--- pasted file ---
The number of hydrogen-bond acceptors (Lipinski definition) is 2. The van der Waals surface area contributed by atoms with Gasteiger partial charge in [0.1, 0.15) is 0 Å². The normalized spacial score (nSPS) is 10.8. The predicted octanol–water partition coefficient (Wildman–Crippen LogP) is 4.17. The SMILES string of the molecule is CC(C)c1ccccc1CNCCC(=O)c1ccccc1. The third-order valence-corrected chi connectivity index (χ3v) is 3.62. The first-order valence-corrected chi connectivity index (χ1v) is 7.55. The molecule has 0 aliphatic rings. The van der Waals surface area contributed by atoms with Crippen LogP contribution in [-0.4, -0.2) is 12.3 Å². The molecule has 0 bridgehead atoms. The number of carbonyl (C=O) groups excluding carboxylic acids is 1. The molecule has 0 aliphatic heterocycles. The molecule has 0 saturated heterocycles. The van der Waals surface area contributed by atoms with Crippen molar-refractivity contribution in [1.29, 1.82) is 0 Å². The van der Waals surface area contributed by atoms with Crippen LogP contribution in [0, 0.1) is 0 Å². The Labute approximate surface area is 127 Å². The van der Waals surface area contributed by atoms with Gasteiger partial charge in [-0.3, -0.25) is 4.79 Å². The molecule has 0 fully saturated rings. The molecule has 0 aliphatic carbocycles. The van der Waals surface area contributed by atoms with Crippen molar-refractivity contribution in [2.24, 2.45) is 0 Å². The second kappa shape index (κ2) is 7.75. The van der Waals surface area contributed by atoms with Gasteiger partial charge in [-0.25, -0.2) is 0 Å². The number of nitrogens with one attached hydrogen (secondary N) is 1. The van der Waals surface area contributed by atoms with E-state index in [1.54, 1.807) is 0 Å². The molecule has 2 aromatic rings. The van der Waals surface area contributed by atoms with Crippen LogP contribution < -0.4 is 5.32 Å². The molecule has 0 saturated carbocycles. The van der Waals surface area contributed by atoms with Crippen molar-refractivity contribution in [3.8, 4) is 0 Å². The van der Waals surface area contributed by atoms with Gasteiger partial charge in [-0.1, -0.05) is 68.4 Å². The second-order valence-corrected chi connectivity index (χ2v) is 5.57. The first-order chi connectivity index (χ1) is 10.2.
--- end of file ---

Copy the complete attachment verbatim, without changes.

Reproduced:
The number of hydrogen-bond acceptors (Lipinski definition) is 2. The van der Waals surface area contributed by atoms with Gasteiger partial charge in [0.1, 0.15) is 0 Å². The normalized spacial score (nSPS) is 10.8. The predicted octanol–water partition coefficient (Wildman–Crippen LogP) is 4.17. The SMILES string of the molecule is CC(C)c1ccccc1CNCCC(=O)c1ccccc1. The third-order valence-corrected chi connectivity index (χ3v) is 3.62. The first-order valence-corrected chi connectivity index (χ1v) is 7.55. The molecule has 0 aliphatic rings. The van der Waals surface area contributed by atoms with Crippen LogP contribution in [-0.4, -0.2) is 12.3 Å². The molecule has 0 bridgehead atoms. The number of carbonyl (C=O) groups excluding carboxylic acids is 1. The molecule has 0 aliphatic heterocycles. The molecule has 0 saturated heterocycles. The van der Waals surface area contributed by atoms with Crippen molar-refractivity contribution in [1.29, 1.82) is 0 Å². The van der Waals surface area contributed by atoms with Crippen LogP contribution in [0, 0.1) is 0 Å². The Labute approximate surface area is 127 Å². The van der Waals surface area contributed by atoms with Gasteiger partial charge in [-0.3, -0.25) is 4.79 Å². The molecule has 0 fully saturated rings. The molecule has 0 aliphatic carbocycles. The van der Waals surface area contributed by atoms with Crippen molar-refractivity contribution in [2.24, 2.45) is 0 Å². The second kappa shape index (κ2) is 7.75. The van der Waals surface area contributed by atoms with Gasteiger partial charge in [-0.25, -0.2) is 0 Å². The number of nitrogens with one attached hydrogen (secondary N) is 1. The van der Waals surface area contributed by atoms with E-state index in [1.54, 1.807) is 0 Å². The molecule has 2 aromatic rings. The van der Waals surface area contributed by atoms with Crippen LogP contribution < -0.4 is 5.32 Å². The molecule has 0 saturated carbocycles. The van der Waals surface area contributed by atoms with Crippen molar-refractivity contribution in [3.8, 4) is 0 Å². The van der Waals surface area contributed by atoms with Gasteiger partial charge in [-0.1, -0.05) is 68.4 Å². The second-order valence-corrected chi connectivity index (χ2v) is 5.57. The first-order chi connectivity index (χ1) is 10.2.